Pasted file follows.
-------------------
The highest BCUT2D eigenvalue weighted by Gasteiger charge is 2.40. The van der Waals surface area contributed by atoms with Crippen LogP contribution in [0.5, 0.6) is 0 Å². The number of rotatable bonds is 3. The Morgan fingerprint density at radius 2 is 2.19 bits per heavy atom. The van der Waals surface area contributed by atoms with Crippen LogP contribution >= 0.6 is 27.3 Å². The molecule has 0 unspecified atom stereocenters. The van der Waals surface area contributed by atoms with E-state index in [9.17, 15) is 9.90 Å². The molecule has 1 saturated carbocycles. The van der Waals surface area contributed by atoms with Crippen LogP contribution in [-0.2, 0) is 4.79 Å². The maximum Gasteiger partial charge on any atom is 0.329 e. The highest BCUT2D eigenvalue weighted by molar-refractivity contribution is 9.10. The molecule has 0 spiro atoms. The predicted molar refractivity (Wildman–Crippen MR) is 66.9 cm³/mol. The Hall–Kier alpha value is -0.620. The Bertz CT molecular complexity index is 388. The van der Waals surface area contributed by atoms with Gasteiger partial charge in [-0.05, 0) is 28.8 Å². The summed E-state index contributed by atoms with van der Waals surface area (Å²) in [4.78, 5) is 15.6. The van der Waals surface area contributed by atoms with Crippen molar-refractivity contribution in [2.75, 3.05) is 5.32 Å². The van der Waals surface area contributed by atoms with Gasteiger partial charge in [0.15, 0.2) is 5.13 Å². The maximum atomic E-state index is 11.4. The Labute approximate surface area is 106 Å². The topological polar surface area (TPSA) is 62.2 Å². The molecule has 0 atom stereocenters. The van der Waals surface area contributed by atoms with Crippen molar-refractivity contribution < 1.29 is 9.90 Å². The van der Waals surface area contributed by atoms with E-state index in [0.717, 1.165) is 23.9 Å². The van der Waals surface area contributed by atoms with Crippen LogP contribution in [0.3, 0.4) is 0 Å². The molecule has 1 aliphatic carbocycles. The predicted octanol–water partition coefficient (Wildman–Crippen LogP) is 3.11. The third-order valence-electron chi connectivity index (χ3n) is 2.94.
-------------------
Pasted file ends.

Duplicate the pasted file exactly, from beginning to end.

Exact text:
The highest BCUT2D eigenvalue weighted by Gasteiger charge is 2.40. The van der Waals surface area contributed by atoms with Crippen LogP contribution in [0.5, 0.6) is 0 Å². The number of rotatable bonds is 3. The Morgan fingerprint density at radius 2 is 2.19 bits per heavy atom. The van der Waals surface area contributed by atoms with Crippen LogP contribution >= 0.6 is 27.3 Å². The molecule has 0 unspecified atom stereocenters. The van der Waals surface area contributed by atoms with E-state index in [9.17, 15) is 9.90 Å². The molecule has 1 saturated carbocycles. The van der Waals surface area contributed by atoms with Crippen LogP contribution in [-0.2, 0) is 4.79 Å². The maximum Gasteiger partial charge on any atom is 0.329 e. The highest BCUT2D eigenvalue weighted by molar-refractivity contribution is 9.10. The molecule has 0 spiro atoms. The predicted molar refractivity (Wildman–Crippen MR) is 66.9 cm³/mol. The Hall–Kier alpha value is -0.620. The Bertz CT molecular complexity index is 388. The van der Waals surface area contributed by atoms with Gasteiger partial charge in [-0.05, 0) is 28.8 Å². The summed E-state index contributed by atoms with van der Waals surface area (Å²) in [4.78, 5) is 15.6. The van der Waals surface area contributed by atoms with Crippen molar-refractivity contribution in [2.75, 3.05) is 5.32 Å². The van der Waals surface area contributed by atoms with Gasteiger partial charge in [0.15, 0.2) is 5.13 Å². The maximum atomic E-state index is 11.4. The Labute approximate surface area is 106 Å². The topological polar surface area (TPSA) is 62.2 Å². The molecule has 0 atom stereocenters. The van der Waals surface area contributed by atoms with Crippen molar-refractivity contribution < 1.29 is 9.90 Å². The van der Waals surface area contributed by atoms with E-state index in [0.717, 1.165) is 23.9 Å². The van der Waals surface area contributed by atoms with Crippen LogP contribution in [0.3, 0.4) is 0 Å². The molecule has 1 aliphatic carbocycles. The predicted octanol–water partition coefficient (Wildman–Crippen LogP) is 3.11. The third-order valence-electron chi connectivity index (χ3n) is 2.94.